A girl and her cat take on the world with nothing more than a cup of tea and a good book and enough dreams to fill the universe.
To begin, I would like to apologize for the brief hiatus. The last couple of weeks were filled with play practice, play performance, and trying to keep up with grading book reports that present a moral dilemma every time I look at them. I have been reading though and I have not forgotten about the book giveaway that I mentioned, though if I had done my homework properly, I would have realized that The Association of Small Bombs doesn’t come out until much later in the year. Though, in the spirit of award season, and without much to do, I would like to announce the winner of this (almost) 100 followers giveaway. Congratulations, Pots of Tea!
The picture above is of your prize and I hope that you will very much enjoy it. Please email me, private message me, or tweet to me wherever you would like your winnings sent.
In other news, I have managed to continue reading. I recently finished the book Audacity by Melanie Crowder. It’s a novel written in prose about a young woman who begins her life in Russia at the beginning of the 20th century. She’s a Jew, which is horribly unlucky if you’re living in Russia at that time or if you’re a young woman full of ideas and a desire to become a doctor and to really do something meaningful. It’s based on the actual life of Clara Lemlich who was very influential in organizing a women’s union in the United States when lots of immigrant girls were working in garment factory sweatshops. It was a beautiful book and I couldn’t put it down. I wanted the story to go further than it did though. I feel like the book ended in the middle of the strikes, albeit a very influential turning point kind of strike, but I know that Clara did a lot more and that we only are given the very beginning of her story.
This book managed to rekindle that fire within me to continue to fight for what I believe in and to fight to make positive change in the world as well. Sometimes, I feel that in the day to day press of life as a 7th grade English teacher in their first year, it becomes very easy to lose yourself in the mediocrity and bureaucracy of teaching. It becomes easy to be lazy and to find the little loopholes. Audacity reminded me to not give in to those feelings and to keep applying my mind in new and different ways. It’s never too late to reinvent my classroom or my teaching style. It’s never to late to work for what you believe in.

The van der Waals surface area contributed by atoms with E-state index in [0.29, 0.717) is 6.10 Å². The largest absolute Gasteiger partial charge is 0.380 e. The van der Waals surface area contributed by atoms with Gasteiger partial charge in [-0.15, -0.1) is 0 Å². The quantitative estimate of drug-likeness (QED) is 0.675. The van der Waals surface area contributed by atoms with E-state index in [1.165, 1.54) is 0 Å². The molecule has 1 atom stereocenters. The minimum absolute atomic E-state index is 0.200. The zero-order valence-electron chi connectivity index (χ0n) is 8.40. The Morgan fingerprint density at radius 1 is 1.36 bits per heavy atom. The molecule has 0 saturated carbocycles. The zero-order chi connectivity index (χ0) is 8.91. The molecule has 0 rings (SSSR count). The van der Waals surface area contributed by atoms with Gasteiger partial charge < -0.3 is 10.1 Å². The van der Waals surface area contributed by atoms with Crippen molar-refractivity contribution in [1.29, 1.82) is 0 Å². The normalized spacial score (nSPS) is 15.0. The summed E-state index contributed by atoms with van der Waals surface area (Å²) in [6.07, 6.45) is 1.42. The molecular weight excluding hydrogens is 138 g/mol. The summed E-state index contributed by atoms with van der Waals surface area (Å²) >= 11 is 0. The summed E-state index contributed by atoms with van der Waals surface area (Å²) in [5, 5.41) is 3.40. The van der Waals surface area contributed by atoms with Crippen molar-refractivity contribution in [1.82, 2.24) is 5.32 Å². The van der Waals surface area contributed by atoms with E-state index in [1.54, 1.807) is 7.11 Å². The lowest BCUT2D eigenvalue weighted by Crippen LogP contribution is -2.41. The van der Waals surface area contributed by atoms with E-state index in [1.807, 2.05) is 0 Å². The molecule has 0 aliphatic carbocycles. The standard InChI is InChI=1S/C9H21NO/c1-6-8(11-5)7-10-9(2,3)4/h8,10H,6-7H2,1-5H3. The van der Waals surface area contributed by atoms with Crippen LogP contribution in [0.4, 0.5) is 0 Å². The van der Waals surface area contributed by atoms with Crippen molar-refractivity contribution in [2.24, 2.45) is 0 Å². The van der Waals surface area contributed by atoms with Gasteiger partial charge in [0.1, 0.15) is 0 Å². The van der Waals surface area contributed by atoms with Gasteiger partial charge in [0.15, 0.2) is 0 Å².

After finishing Audacity, I picked up The Red Queen by Victoria Aveyard, which, as you all know, I was very excited to begin. It is a little too close to all the other YA books currently out there about young women in dystopian societies. There is the main character, who is a pickpocket and destined for the war that is being fought by people called Reds for people called Silvers. Reds are normal, average people who bleed red blood. Silvers are people who bleed silver blood and have special powers – like controlling people’s thoughts and actions with their minds and being supernaturally strong (Cinder, anyone?). The main character, Mare, finds herself working at the palace after being in the wrong place at the wrong time and then being at the right place at the right time talking to the right person. At the Silver palace, she witnesses a Queenstrial (The Selection, anyone?) before realizing that she too has incredibly strong powers she shouldn’t have (Shadow and Bone, anyone?). Of course, Mare is destined to fall in love with the prince, though she’ll have to figure out (there are half brother princes) which one is really right for her. As much as I wanted to fall in love with The Red Queen, I find it to be a strange mash-up of all the other popular YA stories right now and I wanted something a little different, a little new. It’s still well written – much more so than The Selection, but not quite as well done as Cinder. It will be an entertaining read, but it feels like the story is a little tired because I’ve heard it before.
Happy reading and I’ll be back Wednesday.
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No One Here But a Writer Who Gets Up and Try
Brian Marggraf, Author of Dream Brother: A Novel, Independent publishing advocate, New York City dweller
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Stefan Falke photographs artists who live and work along the 2000 miles long U.S.- Mexico border to document the vibrant culture of the region on both sides. All photos © Stefan Falke (use with written permission by the author only)